In this complex mix of elements, those factors that would favour the enactment of an advance directive might be overwhelmed. The end result might well be that its executors will act as they independently judge best. Someone who cannot face the thought of killing a human being is unlikely to be persuaded to do so by an advance directive, while someone who believes it would be merciful to turn off a vegetative patient’s life-support might do so even without an advance directive’s prompting. An advance directive, in some cases, might have value in comforting surviving relatives: they might feel reassured that they are doing what their relative had wanted. Conversely, it could cause them anguish: they might feel guilty that they are not doing what he had wanted.

Altruistic advance directives are usually followed quite readily. Few people object when a person asks that his wealth be distributed equally among his children after his death, or that his organs be donated to others should he be in an accident. But it would seem that advance directives are not a very reliable way of ensuring that a controversial action, such as refusing medical assistance to a patient after severe mental damage, will be carried out. They do, however, have some chance of being followed; and to some people, that chance will be high enough to be worth taking. At the very least, they place their views on what should happen to their bodies (to take one example) beyond doubt.7 Their views on euthanasia would not necessarily be obvious: a variety of views may be seen as logical and reasonable. An advance directive eliminates any doubt in the minds of family and friends—doubt which may otherwise have acted as a barrier to drastic action.

When someone makes an advance directive of a controversial nature, he does not do so in an open letter to humanity asking that his autonomy and right to self-determination be respected. He usually makes it to a close friend or relative, asking that this personal sacrifice be made for his sake. He is, in effect, using the strength of that close relationship to give his wishes the best possible chance of being fulfilled.

Any discussion, therefore, of the source of an advance directive’s moral authority or force should not be limited to or focussed on the question of personal identity or autonomy. Of course, we can ask, “How can self-determination extend beyond death or the loss of personal identity?” But advance directives, by definition, involve other people, and hence are strongly affected by human interaction and close relationships. People cannot be expected to carry out another’s wishes in a robot-like fashion; they will want to decide how to act for themselves, even if they ultimately agree with the other’s wishes. Hence, an advance directive involves more than personal identity, self-determination, and one person’s will. Allen Buchanan’s emphasis on the effect these factors have on advance directives is an example of the reductionism towards autonomy and the self that underestimates the influence other human beings have on everyone’s life.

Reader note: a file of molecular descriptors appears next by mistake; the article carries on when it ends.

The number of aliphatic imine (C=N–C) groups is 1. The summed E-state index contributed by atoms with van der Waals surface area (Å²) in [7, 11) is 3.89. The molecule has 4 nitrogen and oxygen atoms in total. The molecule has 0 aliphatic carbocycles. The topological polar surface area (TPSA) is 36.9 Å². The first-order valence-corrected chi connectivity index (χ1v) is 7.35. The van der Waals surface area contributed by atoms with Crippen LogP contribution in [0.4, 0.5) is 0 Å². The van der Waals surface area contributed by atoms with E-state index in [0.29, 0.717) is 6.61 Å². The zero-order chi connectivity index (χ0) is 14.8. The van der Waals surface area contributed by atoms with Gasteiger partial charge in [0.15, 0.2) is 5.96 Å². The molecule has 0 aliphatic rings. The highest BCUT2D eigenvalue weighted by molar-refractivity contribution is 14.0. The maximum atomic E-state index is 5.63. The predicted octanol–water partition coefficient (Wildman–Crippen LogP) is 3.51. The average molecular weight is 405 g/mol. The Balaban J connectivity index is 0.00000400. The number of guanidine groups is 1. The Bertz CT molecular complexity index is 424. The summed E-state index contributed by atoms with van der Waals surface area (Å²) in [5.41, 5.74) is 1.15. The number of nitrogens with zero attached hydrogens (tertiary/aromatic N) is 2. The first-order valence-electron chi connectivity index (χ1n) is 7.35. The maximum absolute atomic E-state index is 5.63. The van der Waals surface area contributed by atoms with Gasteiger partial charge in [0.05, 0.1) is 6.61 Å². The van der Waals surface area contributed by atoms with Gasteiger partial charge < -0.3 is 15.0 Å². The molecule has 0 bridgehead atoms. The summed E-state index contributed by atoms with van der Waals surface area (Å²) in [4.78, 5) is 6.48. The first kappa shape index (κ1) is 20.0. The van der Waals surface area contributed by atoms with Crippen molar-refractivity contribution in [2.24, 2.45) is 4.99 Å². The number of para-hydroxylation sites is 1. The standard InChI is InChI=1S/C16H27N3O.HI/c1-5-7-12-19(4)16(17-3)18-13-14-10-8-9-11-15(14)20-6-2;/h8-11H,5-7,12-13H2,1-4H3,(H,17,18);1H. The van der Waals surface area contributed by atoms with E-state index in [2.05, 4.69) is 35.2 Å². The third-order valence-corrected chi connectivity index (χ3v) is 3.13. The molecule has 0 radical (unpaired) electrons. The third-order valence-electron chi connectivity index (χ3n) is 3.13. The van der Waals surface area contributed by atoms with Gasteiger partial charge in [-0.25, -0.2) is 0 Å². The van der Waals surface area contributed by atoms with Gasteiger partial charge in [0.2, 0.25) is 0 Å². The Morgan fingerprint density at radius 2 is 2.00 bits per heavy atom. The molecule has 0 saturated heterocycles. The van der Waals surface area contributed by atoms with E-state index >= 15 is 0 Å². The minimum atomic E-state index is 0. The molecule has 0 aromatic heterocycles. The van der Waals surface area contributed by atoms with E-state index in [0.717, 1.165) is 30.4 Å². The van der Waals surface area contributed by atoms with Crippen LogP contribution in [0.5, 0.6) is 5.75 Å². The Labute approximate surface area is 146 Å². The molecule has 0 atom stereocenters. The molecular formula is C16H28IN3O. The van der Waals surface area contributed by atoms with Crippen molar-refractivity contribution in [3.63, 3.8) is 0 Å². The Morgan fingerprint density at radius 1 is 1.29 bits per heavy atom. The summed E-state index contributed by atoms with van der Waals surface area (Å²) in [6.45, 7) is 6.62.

June 1990, posted March 2007

Notes

1. In this essay I refer to the person who makes an advance directive as its “author” and the person charged with putting it into effect as its “executor.”

2. This concept is similar to the scientific problem of Schrödinger’s Cat. A cat is locked in a room; while it is in there, a trap has a 50% chance of being set off and flooding the room with poisonous gas, which would kill it. Until we open the door and look in the room, we cannot tell if the trap has been set off. If we ask “how many live cats are in the room?” before we open the door, the only answer we can give is “half a cat.” In the case of a vegetative human, we cannot read his mind to see if he will or will not recover. There may, however, be a statistical probability of 0.1% that he will make a full recovery, in which case we must consider him to be one one-thousandth of a person, not a non-person.

3. An exception, however, would be a member of a religious group, such as the Jehovah’s Witnesses, who believed that blood-transfusions were wrong and made a directive that he be given none. If he were to fall unconscious after an accident, he would expect this directive to carry full authority, even if, were he to recover, he would be perfectly normal, with his personal identity intact.

4. This scenario shows that one need not be psychologically discontinuous to be incompetent. Such a person would be unable to make any of his decisions known to others, although he would be exactly the same “person” inside. Outsiders, who would not know if there was a functioning brain inside his body or not, would have to consider him to be a potential or part person, following the Schrödinger’s Cat principle outlined previously. In this case, the person’s advance directive would carry a fractional weight.

5. One might, however, be able to do so if an artist experienced a loss of personal identity—if he went mad, for example—and wanted to destroy work done before that loss of identity. That work would effectively be that of a different person, and not his to destroy.

6. And who will make this judgement? Worth in art is highly subjective, and changes from generation to generation.

7. With the qualification of changing medical technology, and so on.

References

Brod, Max. Postscript to The Trial, by Franz Kafka. In The Trial and Metamorphosis. Landmark Edition. London: William Heinemann and Martin Secker & Warburg, 1983.

Buchanan, Allen. “Advance Directives and the Personal Identity Problem.” Philosophy and Public Affairs 17 (Fall 1988): 277-302.

Diether, Jack. “Sibelius and his Symphonies.” Liner notes for The Seven Symphonies, Finlandia, The Swan of Tuonela, Tapiola, by Jean Sibelius. Boston Symphony Orchestra. Philips cassette set 7699 143.

Malcolm, Judith. Moral Rights and the Arts: A Discussion Paper. North Sydney: Australia Council, 1984.